Jeff Parker must have frequently been recognized with the "plays well with others" award in kindergarten. As he did with his work on "Agents of Atlas" and "Atlas," Parker takes an event crossover and makes it work for his book. There are certain to be some crazy event-driven completists who find this book for the first time due to their obsession with "Fear Itself," and Parker simply opens his arms, welcomes them in, and gives them a great story.
That great story takes the prescribed bits from "Fear Itself" and deftly mingles them in with the stories that Parker already has in progress: the attacks from Zero/One and her band of misfits, and an ongoing battle with M.O.D.O.K. Parker provides a grandiose-anything-can-and-most-likely-will-happen scope to this tale as he triangulates a triple threat in the Red Hulk's direction. After all, nothing ever happens in a serialized format in life. One problem hits and another usually seems to surface before that first one is properly handled. It's brilliant in its simplicity, and it is one aspect of storytelling that Parker always handles well.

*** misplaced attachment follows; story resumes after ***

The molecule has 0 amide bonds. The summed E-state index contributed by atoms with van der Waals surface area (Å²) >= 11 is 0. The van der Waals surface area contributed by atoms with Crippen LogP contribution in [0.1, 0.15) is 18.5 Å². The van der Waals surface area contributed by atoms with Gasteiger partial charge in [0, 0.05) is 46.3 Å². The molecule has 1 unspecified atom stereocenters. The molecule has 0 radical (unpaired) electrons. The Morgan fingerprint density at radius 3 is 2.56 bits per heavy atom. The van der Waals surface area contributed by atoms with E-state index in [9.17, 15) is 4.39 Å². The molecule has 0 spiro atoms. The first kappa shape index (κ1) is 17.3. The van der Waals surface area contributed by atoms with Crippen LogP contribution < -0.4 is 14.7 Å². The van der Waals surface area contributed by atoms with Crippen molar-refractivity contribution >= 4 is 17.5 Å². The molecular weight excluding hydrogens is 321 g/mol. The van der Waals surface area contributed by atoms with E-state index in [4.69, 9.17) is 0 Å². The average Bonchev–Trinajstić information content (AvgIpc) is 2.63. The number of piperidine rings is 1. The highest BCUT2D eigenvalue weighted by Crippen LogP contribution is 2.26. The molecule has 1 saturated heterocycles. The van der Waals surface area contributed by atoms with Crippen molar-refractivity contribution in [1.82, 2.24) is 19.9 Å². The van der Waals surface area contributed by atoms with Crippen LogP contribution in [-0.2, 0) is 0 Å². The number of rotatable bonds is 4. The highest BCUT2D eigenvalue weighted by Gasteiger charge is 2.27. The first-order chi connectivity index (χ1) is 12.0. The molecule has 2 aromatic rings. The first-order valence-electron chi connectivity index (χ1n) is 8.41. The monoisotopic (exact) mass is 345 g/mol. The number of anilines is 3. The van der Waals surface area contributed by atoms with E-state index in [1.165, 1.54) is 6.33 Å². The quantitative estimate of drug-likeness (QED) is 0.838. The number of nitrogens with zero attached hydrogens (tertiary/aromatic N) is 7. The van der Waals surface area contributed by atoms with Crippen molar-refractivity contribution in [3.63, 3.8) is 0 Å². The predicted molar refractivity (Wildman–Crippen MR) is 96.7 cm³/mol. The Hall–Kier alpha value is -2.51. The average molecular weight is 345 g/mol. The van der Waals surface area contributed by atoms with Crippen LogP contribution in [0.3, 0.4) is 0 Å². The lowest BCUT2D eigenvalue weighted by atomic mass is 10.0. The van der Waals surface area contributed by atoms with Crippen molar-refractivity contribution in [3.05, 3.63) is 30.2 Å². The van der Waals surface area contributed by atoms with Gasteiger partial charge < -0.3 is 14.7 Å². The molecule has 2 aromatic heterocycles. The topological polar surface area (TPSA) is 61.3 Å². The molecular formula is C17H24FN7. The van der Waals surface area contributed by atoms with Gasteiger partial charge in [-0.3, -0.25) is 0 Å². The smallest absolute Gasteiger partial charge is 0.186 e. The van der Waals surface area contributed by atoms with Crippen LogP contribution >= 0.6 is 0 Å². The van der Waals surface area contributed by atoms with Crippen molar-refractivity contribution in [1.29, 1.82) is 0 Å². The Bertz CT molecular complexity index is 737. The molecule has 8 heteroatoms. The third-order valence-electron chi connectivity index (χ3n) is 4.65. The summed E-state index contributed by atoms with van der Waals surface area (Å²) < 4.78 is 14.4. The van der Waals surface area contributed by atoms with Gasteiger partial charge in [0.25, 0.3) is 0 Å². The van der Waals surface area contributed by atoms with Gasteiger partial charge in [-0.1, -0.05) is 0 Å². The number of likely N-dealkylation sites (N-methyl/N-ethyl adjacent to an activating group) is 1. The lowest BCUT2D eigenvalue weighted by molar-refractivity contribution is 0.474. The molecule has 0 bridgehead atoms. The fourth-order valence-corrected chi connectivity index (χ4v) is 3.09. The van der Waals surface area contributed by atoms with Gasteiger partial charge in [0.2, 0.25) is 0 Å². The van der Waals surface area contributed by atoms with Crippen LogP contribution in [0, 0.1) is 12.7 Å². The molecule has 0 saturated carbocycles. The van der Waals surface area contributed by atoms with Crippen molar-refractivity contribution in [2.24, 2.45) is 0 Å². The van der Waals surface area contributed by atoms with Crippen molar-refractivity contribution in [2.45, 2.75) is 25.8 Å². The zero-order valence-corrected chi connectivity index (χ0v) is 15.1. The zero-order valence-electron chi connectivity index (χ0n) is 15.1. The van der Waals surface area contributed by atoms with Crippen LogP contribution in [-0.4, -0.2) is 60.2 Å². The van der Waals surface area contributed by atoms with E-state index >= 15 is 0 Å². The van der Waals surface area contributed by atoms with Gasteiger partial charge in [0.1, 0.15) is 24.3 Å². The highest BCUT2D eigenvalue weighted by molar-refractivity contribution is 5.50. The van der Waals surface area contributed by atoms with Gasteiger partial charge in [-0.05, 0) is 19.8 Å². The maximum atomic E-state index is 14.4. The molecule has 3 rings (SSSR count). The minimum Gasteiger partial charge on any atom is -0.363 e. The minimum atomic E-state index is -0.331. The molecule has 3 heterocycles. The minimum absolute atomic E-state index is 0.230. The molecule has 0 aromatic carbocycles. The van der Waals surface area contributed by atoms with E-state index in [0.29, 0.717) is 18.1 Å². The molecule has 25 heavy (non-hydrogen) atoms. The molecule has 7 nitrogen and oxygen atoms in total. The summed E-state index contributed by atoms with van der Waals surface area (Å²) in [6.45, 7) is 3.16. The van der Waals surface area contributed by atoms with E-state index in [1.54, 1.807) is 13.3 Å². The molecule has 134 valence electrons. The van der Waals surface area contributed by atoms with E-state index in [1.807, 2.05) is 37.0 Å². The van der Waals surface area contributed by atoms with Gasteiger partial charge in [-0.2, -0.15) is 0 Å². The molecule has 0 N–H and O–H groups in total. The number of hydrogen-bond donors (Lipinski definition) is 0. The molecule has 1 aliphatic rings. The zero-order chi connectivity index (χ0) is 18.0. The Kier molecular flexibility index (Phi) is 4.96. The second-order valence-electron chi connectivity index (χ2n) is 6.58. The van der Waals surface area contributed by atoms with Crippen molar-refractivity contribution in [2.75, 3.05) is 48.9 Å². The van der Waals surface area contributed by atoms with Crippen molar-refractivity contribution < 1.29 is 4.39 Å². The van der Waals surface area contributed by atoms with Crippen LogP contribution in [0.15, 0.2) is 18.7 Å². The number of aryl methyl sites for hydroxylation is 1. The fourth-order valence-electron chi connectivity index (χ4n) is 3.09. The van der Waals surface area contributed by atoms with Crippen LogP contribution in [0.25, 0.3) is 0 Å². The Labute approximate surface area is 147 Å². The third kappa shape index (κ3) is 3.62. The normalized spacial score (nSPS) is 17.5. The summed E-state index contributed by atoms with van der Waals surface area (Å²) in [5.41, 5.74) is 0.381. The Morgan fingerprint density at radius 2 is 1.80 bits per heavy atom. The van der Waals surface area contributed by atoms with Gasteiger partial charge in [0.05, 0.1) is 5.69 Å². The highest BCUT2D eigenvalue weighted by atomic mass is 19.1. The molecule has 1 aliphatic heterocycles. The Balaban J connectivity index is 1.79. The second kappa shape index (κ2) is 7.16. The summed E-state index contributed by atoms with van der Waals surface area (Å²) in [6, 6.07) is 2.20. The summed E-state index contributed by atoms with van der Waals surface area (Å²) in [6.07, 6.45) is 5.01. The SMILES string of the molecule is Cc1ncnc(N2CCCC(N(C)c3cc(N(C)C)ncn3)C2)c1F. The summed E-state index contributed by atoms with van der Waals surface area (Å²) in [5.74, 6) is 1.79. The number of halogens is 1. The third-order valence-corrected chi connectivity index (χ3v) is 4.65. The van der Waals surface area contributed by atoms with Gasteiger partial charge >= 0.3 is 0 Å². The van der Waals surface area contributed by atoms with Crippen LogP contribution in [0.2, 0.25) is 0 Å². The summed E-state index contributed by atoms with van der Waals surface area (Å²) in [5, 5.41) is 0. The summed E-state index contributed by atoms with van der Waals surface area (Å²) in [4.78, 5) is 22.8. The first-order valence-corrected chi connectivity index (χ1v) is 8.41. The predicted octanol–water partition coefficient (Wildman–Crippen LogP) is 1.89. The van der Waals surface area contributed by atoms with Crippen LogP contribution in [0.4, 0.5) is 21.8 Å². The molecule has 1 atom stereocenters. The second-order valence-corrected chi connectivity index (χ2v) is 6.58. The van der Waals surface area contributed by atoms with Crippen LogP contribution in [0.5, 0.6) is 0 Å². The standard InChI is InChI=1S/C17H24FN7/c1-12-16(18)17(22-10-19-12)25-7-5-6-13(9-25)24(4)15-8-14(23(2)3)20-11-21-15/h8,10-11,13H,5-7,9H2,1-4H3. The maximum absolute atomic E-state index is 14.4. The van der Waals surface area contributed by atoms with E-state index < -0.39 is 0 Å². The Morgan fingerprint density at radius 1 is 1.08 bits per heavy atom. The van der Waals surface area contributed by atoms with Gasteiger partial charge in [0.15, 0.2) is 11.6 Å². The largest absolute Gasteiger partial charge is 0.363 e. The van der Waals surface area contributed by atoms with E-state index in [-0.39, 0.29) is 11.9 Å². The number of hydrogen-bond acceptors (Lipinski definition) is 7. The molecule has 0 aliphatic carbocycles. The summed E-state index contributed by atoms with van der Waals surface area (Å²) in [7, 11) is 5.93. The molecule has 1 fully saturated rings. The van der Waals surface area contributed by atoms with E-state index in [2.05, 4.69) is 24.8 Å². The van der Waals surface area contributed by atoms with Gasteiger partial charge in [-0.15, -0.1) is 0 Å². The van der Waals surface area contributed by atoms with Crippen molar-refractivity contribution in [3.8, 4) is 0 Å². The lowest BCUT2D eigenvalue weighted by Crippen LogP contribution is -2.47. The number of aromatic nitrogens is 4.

I have no idea where Elena Casagrande came from, but she definitely needs to stick around somewhere in the circuit of comics I buy. Her art in this issue is masterfully aligned with the "Hulk house style" set in place by Gabriel Hardman and, like Hardman's art, Casagrande's art works nicely with the color work from Bettie Breitweiser.
If you are going to be selective in your involvement with "Fear Itself," I would recommend that you check this book out. True, Ben Grimm/Angrir is in this issue, but there are plenty of other threats and a great deal more action than just a destructive walk-through from a "Fear Itself" inspired baddie.
"Hulk" has been a consistently entertaining book since Jeff Parker took over, and this issue is a marvelous example of why that is so. Lucky for all of us, though, Parker is teamed up with a solid art team that help this story seem like much more than a shill for the "Fear Itself" event.